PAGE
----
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Mass Effect Andromeda debuts next week and the game is currently available in Early Access. We decided to share our thoughts on the single player campaign.
To start with, let’s deal with the face animations. If you have access to the internet (and you are reading this, so this is our belief), you surely saw hundreds of GIFs and videos, which present the “brighter” side of Mass Effect Andromeda. I’m not going to defend them here – they are horrific when it comes to humans and really well-animated when we see Salarians, Krogans and other races.
The game starts with us creating our main character and his or her sibling. The other member of the Ryder family is a part of the whole plot, but after playing several hours of the Origin Access I wasn’t able to see much of this relations. Hopefully, it won’t end as in Dragon Age II, where we didn’t have much to do with our sibling.
Mass Effect Andromeda serves as a soft re-launch of the IP. It’s a fresh start both for players and for characters of this universe. The titular Andromeda is the new galaxy that humanity and other races hope to colonize. And, as you could guess, almost nothing goes as it was scheduled and planned. After 600 years of travel in hibernation, our heroes quickly realize that “golden worlds” – planets that should be habitable – are far from being perfect.
I don’t want to spoil you the early hours of the game, especially because they are characteristic to BioWare’s slow pacing style – with the exception of Mass Effect 2. If you played Dragon Age: Inquisition or even Mass Effect 3, you know that the studio (even though the team consists mainly of fresh employees) has a simple take on introducing the player to the world. There are a few missions before you start your exploration, and even then it’s somehow limited. In Inquisition it was Hinterlands you visited, and here it is the sandy planet of Eos.
I like the Tempest, our new ship that’s well-suited for uncovering the mysteries of a new galaxy. With the limited Origin Access it’s hard to judge how much we’ll have to do, but Eos itself has various activities to complete. To expand our search through the Heleus Cluster, where Mass Effect Andromeda takes place, you’ll have to improve Viability of several planets. And surely you’ll appreciate the views!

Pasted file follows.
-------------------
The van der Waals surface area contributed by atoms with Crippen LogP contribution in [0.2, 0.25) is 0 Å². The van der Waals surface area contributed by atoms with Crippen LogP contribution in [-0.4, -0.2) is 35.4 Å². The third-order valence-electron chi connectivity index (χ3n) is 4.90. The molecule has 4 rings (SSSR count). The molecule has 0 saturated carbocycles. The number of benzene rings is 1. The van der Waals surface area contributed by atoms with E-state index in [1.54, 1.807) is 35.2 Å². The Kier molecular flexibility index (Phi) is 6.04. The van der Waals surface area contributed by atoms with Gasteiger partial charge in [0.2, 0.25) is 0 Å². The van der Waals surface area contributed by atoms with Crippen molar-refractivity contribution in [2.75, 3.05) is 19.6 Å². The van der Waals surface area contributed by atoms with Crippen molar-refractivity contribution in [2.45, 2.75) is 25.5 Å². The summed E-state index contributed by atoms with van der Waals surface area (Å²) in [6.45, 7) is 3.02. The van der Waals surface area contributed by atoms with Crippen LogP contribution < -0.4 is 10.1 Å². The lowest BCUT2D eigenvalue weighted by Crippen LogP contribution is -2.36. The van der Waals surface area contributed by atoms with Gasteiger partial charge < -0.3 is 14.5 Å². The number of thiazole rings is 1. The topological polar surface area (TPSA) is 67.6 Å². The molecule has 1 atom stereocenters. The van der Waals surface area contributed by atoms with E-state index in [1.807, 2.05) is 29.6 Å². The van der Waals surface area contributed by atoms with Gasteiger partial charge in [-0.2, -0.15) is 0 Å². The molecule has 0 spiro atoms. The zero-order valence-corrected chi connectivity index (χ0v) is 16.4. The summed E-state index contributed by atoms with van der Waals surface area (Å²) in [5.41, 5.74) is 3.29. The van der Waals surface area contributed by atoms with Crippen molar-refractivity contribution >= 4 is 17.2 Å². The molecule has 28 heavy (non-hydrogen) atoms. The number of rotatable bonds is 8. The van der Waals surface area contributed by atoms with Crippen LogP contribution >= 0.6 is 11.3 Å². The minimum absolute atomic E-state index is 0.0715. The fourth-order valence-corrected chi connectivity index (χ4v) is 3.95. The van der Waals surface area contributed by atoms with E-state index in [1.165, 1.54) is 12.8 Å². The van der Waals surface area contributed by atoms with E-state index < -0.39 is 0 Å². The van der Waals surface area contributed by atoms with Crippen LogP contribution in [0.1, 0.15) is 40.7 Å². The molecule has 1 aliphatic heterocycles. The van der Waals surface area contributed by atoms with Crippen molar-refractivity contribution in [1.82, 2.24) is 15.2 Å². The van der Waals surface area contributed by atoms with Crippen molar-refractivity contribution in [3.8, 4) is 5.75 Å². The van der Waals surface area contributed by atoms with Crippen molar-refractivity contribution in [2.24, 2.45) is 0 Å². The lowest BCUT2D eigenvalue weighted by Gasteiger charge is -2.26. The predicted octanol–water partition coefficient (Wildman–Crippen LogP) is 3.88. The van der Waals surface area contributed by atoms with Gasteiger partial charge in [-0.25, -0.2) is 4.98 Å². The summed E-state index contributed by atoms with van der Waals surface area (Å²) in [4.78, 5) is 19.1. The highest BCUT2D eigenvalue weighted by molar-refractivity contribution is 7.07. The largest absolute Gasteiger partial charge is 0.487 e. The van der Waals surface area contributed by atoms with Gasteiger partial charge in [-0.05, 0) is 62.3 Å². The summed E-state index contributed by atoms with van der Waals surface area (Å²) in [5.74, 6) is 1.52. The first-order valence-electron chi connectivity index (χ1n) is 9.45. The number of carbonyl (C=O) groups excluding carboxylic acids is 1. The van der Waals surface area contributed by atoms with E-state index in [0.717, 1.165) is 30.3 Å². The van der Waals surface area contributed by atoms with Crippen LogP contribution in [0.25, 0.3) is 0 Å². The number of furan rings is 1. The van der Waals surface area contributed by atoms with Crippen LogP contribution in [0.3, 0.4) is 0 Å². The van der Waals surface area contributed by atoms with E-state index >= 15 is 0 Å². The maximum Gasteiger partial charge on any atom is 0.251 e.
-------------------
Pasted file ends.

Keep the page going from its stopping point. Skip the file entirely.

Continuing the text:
Not only does the Frostbite engine serve the game well when it comes to the look of newly discovered worlds, but it also allows to present them from a new perspective – directly through the Tempest’s windows. Moreover, the ship’s design is fresh – there are many familiar bits, but it’s not Normandy SR-3. I would only have wished that Strike Teams were moved from a console placed aboard to a menu accessible anytime (more on them in the second article about multiplayer).
And when it comes to transport, there’s also the Nomad – a vehicle used for ground travels. I loved the Mako and I’m not entirely sure if this weaponless “car” will manage to take its place. What I know is the fact that it’s incomprehensible that the Nomad has two driving modes. Four-wheeled mode is for fast travel, while the six-wheeled one comes in handy while going through steep terrains. Hopefully, someone will combine those in the upcoming patches.
I won’t talk much about the plot or character portrayal – with the former I don’t want to spoil much and with the latter it’s hard to talk about most of the people and aliens we meet. I was somehow surprised that I started to like Jarun Tann played by Kumail Nanjiani just after two talks on the Nexus. There are others and there are plenty of sidequests available quite early in the game, so I hope that there are more interesting personas to discover.
And when it comes to discovery, there’s also combat and no one should think there’s less of this in Andromeda. Generally, I like almost all of the changes that occurred here. If you played multiplayer mode of Mass Effect 3, you know the drill. There’s no power wheel with several skills to use – instead, you have three main skills that you can freely select (and four “favourites” – a form of presets – available anytime). It means that you aren’t prepared for everything and you have to adapt. And that works lovely, with more vertical maps and more dynamic encounters.
There’s much more to tell about Mass Effect Andromeda. We’ll share our opinion on multiplayer tomorrow, with a review around game’s release.